Lula em carreata em São Paulo em 2002, quando foi o único candidato à presidência a receber doações da Odebrecht.

“A partir de 2002, o PT começa a se comportar como os outros dois grandes partidos (PSDB e PMDB), que são associados ao empresariado, setor financeiro, grandes indústrias, etc. Antes, as empresas eram responsáveis por uma parcela bem menor dos recursos do PT. Era 30% em 1998. Isso vai subindo à medida que o partido se torna viável no plano nacional e se torna tão dependente do dinheiro das empresas quanto os demais”, analisa Bruno Carazza.

“A partir de 2002, o PT começa a se comportar como os outros dois grandes partidos (PSDB e PMDB), que são associados ao empresariado, setor financeiro, grandes indústrias, etc.”

Enquanto esteve no comando da holding Odebrecht S.A., entre 2009 e 2015, Marcelo Odebrecht cuidava pessoalmente da distribuição dos recursos para presidenciáveis e para os principais partidos beneficiados pela empresa. Em seu depoimento, ele conta também que controlava o valor global que seria doado por meios legais, pois a empresa não queria ser vista como uma das grandes doadoras. Para o grupo, isso iria “impactar a imagem da organização”. Mas o ex-todo poderoso da empresa reconhece que “nem definia, nem procurava saber o valor total de caixa 2″.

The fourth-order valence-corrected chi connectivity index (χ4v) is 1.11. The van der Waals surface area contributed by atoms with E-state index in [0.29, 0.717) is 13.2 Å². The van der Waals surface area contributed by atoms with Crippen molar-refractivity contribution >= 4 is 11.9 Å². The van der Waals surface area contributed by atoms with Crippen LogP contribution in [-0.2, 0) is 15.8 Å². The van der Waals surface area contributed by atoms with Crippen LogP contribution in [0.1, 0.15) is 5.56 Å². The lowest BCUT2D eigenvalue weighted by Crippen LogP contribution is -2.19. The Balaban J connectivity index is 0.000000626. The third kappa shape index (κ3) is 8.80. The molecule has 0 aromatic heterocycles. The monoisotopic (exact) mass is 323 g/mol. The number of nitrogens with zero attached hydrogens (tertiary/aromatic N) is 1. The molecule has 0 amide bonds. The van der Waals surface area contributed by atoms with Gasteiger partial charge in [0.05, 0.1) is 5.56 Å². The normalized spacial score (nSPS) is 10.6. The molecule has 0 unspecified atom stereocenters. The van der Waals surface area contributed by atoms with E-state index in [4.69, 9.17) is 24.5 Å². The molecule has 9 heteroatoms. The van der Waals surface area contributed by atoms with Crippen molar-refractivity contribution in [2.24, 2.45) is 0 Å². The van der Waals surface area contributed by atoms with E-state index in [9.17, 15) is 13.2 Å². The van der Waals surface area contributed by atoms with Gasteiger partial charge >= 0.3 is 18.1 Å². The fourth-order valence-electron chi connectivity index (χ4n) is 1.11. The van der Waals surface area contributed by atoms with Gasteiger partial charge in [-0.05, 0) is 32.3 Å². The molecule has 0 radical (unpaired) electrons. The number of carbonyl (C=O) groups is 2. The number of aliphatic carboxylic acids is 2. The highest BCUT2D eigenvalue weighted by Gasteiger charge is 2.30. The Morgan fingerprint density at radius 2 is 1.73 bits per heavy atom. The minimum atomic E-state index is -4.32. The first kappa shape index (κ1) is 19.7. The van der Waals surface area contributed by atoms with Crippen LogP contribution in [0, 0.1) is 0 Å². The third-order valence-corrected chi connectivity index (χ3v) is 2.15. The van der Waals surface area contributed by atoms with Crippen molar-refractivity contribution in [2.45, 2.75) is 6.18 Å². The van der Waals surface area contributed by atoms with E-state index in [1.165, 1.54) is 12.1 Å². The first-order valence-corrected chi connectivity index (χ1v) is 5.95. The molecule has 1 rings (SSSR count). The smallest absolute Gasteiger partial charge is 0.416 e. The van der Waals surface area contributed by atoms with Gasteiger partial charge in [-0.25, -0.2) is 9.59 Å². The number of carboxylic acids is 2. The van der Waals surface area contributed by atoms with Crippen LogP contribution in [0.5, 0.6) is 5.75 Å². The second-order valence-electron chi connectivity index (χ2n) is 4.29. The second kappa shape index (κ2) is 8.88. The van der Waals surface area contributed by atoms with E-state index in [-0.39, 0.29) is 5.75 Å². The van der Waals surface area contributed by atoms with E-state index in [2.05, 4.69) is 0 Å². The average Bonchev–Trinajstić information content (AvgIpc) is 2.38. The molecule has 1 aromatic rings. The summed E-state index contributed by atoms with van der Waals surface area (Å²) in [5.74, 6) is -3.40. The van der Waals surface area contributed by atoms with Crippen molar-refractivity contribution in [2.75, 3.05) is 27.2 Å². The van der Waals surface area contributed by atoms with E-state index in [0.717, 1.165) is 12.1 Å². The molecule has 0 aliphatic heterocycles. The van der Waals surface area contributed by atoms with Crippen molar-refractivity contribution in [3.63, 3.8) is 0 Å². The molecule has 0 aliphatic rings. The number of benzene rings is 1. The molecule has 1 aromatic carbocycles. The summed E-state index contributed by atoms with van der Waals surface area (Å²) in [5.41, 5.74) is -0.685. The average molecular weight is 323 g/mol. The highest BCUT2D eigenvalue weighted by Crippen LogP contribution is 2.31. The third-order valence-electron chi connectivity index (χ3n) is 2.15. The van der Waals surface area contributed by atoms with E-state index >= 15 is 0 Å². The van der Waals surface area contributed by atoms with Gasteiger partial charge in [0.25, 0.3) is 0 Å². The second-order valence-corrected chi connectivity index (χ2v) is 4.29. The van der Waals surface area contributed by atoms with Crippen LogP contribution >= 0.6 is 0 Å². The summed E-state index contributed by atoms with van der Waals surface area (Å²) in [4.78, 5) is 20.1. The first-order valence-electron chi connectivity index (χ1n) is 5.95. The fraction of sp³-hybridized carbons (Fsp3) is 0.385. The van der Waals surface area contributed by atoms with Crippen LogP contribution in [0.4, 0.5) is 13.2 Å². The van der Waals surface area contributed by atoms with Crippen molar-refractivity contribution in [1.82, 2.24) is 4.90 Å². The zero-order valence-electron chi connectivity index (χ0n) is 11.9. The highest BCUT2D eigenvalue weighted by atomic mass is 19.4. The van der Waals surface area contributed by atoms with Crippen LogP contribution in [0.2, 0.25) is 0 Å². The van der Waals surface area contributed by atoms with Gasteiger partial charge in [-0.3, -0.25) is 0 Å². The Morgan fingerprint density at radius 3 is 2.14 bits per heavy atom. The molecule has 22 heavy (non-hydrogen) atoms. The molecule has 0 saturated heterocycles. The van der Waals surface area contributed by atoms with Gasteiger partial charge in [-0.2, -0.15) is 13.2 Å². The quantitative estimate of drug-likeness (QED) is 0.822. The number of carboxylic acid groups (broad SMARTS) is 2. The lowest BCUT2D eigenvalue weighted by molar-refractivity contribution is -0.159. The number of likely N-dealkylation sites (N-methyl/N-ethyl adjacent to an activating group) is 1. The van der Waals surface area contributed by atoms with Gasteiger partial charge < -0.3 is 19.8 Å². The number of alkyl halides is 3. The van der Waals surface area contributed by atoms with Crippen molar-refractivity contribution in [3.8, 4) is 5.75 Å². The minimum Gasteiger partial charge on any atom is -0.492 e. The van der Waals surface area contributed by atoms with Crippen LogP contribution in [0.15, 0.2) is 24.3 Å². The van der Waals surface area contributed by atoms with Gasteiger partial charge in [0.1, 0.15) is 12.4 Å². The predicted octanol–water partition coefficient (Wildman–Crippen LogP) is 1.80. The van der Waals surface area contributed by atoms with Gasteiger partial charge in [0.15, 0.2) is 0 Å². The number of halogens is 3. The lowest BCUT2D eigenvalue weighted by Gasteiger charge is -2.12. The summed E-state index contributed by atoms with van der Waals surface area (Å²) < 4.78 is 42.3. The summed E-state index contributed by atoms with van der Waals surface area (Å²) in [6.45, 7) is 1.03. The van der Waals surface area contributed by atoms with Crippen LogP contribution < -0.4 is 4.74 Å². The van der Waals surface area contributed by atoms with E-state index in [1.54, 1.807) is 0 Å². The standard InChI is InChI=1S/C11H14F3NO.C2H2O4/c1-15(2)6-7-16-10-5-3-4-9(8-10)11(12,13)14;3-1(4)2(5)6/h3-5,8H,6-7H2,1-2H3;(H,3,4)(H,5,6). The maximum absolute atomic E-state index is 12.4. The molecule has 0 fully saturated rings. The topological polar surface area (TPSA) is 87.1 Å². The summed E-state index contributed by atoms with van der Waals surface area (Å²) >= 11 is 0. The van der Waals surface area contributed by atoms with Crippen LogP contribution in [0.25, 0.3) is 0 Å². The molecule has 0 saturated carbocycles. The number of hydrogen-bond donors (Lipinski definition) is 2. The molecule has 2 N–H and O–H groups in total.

Esta reportagem foi realizada por Adriano Belisário, com a colaboração dos analistas de dados Rafael Polo e Álvaro Justen, como parte do programa de bolsas de produção da Plataforma de Jornalismo Connectas.

Foto em destaque: O então presidente Lula e o empresário Emilio Odebrecht em inauguração de uma unidade da Braskem em Paulínia (SP) em 2008. (Foto: Eduardo Knapp/Folhapress)

The post Oposição recebeu menos de 2% de doações da Odebrecht para eleições nacionais nos anos 1990 appeared first on The Intercept.

The “Family Farmer” Trump Touted in His Estate Tax Push Is Already Super-Rich and Got Millions in Subsidies

27 September 2017 - 5:18pm